- You’ll give more prioritization to your long-term goals like retirement or paying for your children’s college
- It will mentally help you to feel more in control over your finances.
For all of the short-term stuff, monitor your spending habits in real-time using a budgeting app like Buxfer. Buxfer monitors and collects transactions from over 20,000 financial institutions and condenses the information into a single report. That way you’ll know if your spending is within your means or if you need to make some adjustments.
2. Build Your Emergency Fund
Just because the stock market is down doesn’t mean bad, unexpected things won’t stop happening. Yes, your vehicle will start making a clunking sound, or the washing machine will eventually need to be replaced. When these unplanned things occur, you’ll want to make sure you’ve got an emergency fund in place.
Often when someone doesn’t have a stash of savings to fall back on, their options aren’t very good – especially in a recession. You can sell off some investments, but you’ll likely have to do this at a loss since the markets will be down. You could also apply for a loan, but with the Fed raising interest rates, it might cost you more than you think. That’s why being able to bank on yourself will be the far better choice.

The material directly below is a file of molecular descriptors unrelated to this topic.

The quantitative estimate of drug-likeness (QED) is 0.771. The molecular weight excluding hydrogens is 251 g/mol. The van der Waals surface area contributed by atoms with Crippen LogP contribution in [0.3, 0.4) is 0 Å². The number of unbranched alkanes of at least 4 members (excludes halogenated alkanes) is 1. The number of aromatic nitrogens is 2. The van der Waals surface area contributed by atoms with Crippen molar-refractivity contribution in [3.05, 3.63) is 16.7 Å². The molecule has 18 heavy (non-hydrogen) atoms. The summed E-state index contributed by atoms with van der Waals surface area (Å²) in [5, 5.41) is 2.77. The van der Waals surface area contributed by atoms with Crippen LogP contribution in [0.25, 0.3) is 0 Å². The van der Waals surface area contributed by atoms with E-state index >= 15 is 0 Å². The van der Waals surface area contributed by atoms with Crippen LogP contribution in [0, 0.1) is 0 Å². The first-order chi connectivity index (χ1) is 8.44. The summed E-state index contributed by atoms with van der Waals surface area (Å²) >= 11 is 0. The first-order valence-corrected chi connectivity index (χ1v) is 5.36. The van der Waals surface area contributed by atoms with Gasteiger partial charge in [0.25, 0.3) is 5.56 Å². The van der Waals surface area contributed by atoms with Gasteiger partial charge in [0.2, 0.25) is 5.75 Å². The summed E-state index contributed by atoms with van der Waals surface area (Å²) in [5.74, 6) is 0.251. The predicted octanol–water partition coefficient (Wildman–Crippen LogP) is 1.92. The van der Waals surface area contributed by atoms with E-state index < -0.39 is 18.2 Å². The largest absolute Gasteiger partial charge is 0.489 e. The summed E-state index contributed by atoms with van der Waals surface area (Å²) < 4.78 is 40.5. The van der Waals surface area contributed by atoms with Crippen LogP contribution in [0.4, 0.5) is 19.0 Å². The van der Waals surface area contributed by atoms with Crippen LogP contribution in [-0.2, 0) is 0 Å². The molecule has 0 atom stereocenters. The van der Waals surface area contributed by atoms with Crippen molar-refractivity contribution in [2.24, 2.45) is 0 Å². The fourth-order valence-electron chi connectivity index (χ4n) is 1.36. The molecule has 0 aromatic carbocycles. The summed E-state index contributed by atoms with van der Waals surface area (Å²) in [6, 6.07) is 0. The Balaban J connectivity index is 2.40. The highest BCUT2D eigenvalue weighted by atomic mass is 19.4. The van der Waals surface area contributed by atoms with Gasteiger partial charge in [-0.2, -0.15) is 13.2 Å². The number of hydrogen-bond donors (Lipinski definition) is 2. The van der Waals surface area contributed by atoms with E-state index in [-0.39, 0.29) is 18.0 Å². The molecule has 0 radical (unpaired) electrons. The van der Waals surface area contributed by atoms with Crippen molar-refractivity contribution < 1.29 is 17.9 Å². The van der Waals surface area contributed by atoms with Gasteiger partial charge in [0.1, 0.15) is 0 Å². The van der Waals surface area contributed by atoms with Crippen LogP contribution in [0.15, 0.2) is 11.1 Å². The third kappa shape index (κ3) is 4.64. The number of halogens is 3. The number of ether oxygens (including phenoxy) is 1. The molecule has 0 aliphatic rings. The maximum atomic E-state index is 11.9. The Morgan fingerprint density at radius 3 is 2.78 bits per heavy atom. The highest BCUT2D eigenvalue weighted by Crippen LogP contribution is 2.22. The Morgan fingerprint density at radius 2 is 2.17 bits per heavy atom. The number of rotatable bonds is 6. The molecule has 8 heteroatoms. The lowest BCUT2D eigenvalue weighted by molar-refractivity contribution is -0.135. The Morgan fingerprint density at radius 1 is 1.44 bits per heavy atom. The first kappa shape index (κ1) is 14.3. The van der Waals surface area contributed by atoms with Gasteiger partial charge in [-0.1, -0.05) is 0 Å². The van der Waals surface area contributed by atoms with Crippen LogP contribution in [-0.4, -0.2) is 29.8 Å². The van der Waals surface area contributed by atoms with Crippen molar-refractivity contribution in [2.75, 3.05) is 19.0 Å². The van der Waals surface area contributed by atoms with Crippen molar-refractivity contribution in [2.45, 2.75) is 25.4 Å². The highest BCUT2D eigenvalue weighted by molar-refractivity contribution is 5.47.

However, something else that an emergency fund can do is put your mind at ease. When something bad happens, it’s not just the event that stresses us out but rather trying to figure out how we’ll pay for it afterward. By taking the time to build your emergency fund, you’ll have the safety and security of knowing there’s a buffer of several thousand dollars between you and whatever life throws your way.
3. Embrace Your Job
The ugly part of recessions is usually that they’re synonymous with job loss. During the last major recession (the Great Recession of 2008), unemployment rates went from 4.7 percent to 10.0 percent with more than 15 million people suddenly not working.